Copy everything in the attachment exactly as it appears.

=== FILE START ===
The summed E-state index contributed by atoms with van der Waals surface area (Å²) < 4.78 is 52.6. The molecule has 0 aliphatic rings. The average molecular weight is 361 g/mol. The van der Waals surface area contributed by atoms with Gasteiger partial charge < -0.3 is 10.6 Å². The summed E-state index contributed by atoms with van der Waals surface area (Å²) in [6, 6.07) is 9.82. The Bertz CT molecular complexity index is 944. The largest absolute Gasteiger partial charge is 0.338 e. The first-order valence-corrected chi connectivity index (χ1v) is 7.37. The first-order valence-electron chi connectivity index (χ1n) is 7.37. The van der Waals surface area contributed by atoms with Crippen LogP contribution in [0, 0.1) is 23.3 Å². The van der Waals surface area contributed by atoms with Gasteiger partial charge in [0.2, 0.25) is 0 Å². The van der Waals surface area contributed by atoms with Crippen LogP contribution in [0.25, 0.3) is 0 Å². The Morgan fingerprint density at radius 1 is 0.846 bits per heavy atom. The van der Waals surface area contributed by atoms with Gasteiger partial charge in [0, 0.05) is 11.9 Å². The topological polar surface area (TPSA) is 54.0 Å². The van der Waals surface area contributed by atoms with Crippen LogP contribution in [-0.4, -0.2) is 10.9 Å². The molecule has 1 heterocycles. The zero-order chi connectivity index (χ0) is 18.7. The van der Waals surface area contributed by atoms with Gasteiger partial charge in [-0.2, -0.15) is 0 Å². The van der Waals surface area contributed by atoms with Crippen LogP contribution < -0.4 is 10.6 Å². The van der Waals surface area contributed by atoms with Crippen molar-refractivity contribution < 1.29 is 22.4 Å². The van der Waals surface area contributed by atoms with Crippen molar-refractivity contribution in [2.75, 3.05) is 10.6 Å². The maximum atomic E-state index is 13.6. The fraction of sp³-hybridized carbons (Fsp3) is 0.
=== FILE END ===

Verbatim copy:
The summed E-state index contributed by atoms with van der Waals surface area (Å²) < 4.78 is 52.6. The molecule has 0 aliphatic rings. The average molecular weight is 361 g/mol. The van der Waals surface area contributed by atoms with Gasteiger partial charge < -0.3 is 10.6 Å². The summed E-state index contributed by atoms with van der Waals surface area (Å²) in [6, 6.07) is 9.82. The Bertz CT molecular complexity index is 944. The largest absolute Gasteiger partial charge is 0.338 e. The first-order valence-corrected chi connectivity index (χ1v) is 7.37. The first-order valence-electron chi connectivity index (χ1n) is 7.37. The van der Waals surface area contributed by atoms with Crippen LogP contribution in [0, 0.1) is 23.3 Å². The van der Waals surface area contributed by atoms with Gasteiger partial charge in [0.2, 0.25) is 0 Å². The van der Waals surface area contributed by atoms with Crippen LogP contribution in [0.25, 0.3) is 0 Å². The Morgan fingerprint density at radius 1 is 0.846 bits per heavy atom. The van der Waals surface area contributed by atoms with Gasteiger partial charge in [0, 0.05) is 11.9 Å². The topological polar surface area (TPSA) is 54.0 Å². The van der Waals surface area contributed by atoms with Crippen LogP contribution in [-0.4, -0.2) is 10.9 Å². The molecule has 1 heterocycles. The zero-order chi connectivity index (χ0) is 18.7. The van der Waals surface area contributed by atoms with Gasteiger partial charge in [-0.2, -0.15) is 0 Å². The van der Waals surface area contributed by atoms with Crippen LogP contribution < -0.4 is 10.6 Å². The van der Waals surface area contributed by atoms with Crippen molar-refractivity contribution < 1.29 is 22.4 Å². The van der Waals surface area contributed by atoms with Crippen molar-refractivity contribution in [2.75, 3.05) is 10.6 Å². The maximum atomic E-state index is 13.6. The fraction of sp³-hybridized carbons (Fsp3) is 0.